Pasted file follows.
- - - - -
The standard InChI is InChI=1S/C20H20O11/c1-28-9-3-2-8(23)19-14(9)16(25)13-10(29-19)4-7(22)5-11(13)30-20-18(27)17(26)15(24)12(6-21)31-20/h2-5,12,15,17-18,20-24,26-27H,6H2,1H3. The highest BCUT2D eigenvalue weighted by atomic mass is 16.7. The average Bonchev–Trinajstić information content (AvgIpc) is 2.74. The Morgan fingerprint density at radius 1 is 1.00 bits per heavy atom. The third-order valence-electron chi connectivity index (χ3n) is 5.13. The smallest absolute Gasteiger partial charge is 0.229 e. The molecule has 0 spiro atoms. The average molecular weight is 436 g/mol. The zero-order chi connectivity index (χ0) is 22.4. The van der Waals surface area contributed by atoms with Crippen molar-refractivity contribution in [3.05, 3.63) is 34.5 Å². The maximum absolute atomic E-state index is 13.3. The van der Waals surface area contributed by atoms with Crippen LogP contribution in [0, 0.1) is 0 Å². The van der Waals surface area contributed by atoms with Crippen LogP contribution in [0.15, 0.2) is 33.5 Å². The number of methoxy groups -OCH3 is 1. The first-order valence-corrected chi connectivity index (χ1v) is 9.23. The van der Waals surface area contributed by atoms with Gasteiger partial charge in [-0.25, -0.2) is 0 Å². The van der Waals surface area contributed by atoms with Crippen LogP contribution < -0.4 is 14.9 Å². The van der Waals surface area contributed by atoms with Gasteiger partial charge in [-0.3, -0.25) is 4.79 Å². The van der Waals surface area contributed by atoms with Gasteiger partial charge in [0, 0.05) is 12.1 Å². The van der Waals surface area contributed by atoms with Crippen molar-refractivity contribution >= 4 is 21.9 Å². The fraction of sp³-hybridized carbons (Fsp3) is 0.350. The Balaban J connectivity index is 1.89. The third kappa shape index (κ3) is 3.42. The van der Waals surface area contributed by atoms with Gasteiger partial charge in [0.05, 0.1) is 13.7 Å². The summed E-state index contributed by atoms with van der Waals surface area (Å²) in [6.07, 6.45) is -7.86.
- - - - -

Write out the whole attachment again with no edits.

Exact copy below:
The standard InChI is InChI=1S/C20H20O11/c1-28-9-3-2-8(23)19-14(9)16(25)13-10(29-19)4-7(22)5-11(13)30-20-18(27)17(26)15(24)12(6-21)31-20/h2-5,12,15,17-18,20-24,26-27H,6H2,1H3. The highest BCUT2D eigenvalue weighted by atomic mass is 16.7. The average Bonchev–Trinajstić information content (AvgIpc) is 2.74. The Morgan fingerprint density at radius 1 is 1.00 bits per heavy atom. The third-order valence-electron chi connectivity index (χ3n) is 5.13. The smallest absolute Gasteiger partial charge is 0.229 e. The molecule has 0 spiro atoms. The average molecular weight is 436 g/mol. The zero-order chi connectivity index (χ0) is 22.4. The van der Waals surface area contributed by atoms with Crippen molar-refractivity contribution in [3.05, 3.63) is 34.5 Å². The maximum absolute atomic E-state index is 13.3. The van der Waals surface area contributed by atoms with Crippen LogP contribution in [0, 0.1) is 0 Å². The van der Waals surface area contributed by atoms with Crippen LogP contribution in [0.15, 0.2) is 33.5 Å². The number of methoxy groups -OCH3 is 1. The first-order valence-corrected chi connectivity index (χ1v) is 9.23. The van der Waals surface area contributed by atoms with Gasteiger partial charge in [-0.25, -0.2) is 0 Å². The van der Waals surface area contributed by atoms with Crippen LogP contribution < -0.4 is 14.9 Å². The van der Waals surface area contributed by atoms with Gasteiger partial charge in [-0.3, -0.25) is 4.79 Å². The van der Waals surface area contributed by atoms with Gasteiger partial charge in [0, 0.05) is 12.1 Å². The van der Waals surface area contributed by atoms with Crippen molar-refractivity contribution >= 4 is 21.9 Å². The fraction of sp³-hybridized carbons (Fsp3) is 0.350. The Balaban J connectivity index is 1.89. The third kappa shape index (κ3) is 3.42. The van der Waals surface area contributed by atoms with Gasteiger partial charge in [0.05, 0.1) is 13.7 Å². The summed E-state index contributed by atoms with van der Waals surface area (Å²) in [6.07, 6.45) is -7.86.